rebecca serle when you were mineI’ve been reading When You Were Mine by Rebecca Serle, and it’s making me think about how I relate to YA characters based on my own experiences in the high school hierarchy.

In high school, I was neither extremely popular nor extremely unpopular. I had friends that I would sneak into clubs with to go dancing, and friends that I went to Youth Group with. I had friends in AP classes, and friends in general classes. My friends and I were people that didn’t adhere to one particular label, which had its advantages and disadvantages. I was probably in every parent’s sweet spot — not getting picked on, and not bullying others.

When I read YA though, it is sometimes more difficult for me to identify with the instantly popular character. Popular with a dark secret? Yes – I can get on board with that. Pretty on the outside and troubled on the inside is interesting. It has layers. It becomes more relatable to the teenager in me, who floated between groups but at times felt the distance for not being so easily defined as a nerd, jock, popular girl, good girl, bad girl, etc.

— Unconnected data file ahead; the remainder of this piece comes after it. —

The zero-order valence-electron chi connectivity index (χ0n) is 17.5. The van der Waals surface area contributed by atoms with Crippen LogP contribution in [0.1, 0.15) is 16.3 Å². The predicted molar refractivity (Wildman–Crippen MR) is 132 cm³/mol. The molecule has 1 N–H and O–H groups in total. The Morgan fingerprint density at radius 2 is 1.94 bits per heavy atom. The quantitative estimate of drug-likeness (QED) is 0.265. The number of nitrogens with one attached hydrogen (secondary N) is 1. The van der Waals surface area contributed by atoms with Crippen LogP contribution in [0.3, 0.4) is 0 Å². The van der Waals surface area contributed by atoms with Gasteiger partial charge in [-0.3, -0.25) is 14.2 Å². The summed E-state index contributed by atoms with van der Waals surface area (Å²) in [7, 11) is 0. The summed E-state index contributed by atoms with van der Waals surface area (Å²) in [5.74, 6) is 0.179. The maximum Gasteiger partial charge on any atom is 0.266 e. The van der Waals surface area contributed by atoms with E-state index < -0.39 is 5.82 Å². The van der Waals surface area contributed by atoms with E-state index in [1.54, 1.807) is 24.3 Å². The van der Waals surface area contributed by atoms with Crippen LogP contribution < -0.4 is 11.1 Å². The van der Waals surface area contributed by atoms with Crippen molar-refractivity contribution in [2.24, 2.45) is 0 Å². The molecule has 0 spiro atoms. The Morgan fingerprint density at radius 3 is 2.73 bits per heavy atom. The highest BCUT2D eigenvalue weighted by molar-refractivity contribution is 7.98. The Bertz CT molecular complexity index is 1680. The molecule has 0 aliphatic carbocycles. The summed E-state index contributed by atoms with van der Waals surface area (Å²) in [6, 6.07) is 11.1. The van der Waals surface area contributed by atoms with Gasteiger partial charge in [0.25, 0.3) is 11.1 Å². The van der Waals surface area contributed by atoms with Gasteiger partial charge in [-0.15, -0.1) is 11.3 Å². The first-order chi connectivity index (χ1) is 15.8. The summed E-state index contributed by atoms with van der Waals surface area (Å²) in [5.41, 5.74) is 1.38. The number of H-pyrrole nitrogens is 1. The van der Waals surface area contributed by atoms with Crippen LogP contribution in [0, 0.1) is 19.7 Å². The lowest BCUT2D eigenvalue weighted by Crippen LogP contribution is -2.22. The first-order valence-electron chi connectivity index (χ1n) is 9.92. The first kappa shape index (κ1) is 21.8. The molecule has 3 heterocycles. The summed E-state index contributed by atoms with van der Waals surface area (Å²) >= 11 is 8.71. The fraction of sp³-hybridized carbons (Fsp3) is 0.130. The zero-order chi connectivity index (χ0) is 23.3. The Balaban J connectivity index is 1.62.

One would think that I’m saying that I only relate to high school experiences in YA that match my own. But on the other hand, when I read Nick and Norah’s Infinite Playlist, I always think, “God, this is the high school experience I wish I had lived!”

What do you think? Is YA segmented into books for the popular crowd and books for the counterculture? (Marketing-wise, I would say yes — but does that really relate to who reads them and why?) Do you relate to YA characters that match your high school experience, or do you prefer to relive high school in a different way through YA?

What I’m reading now: 
When You Were Mine by Rebecca Serle

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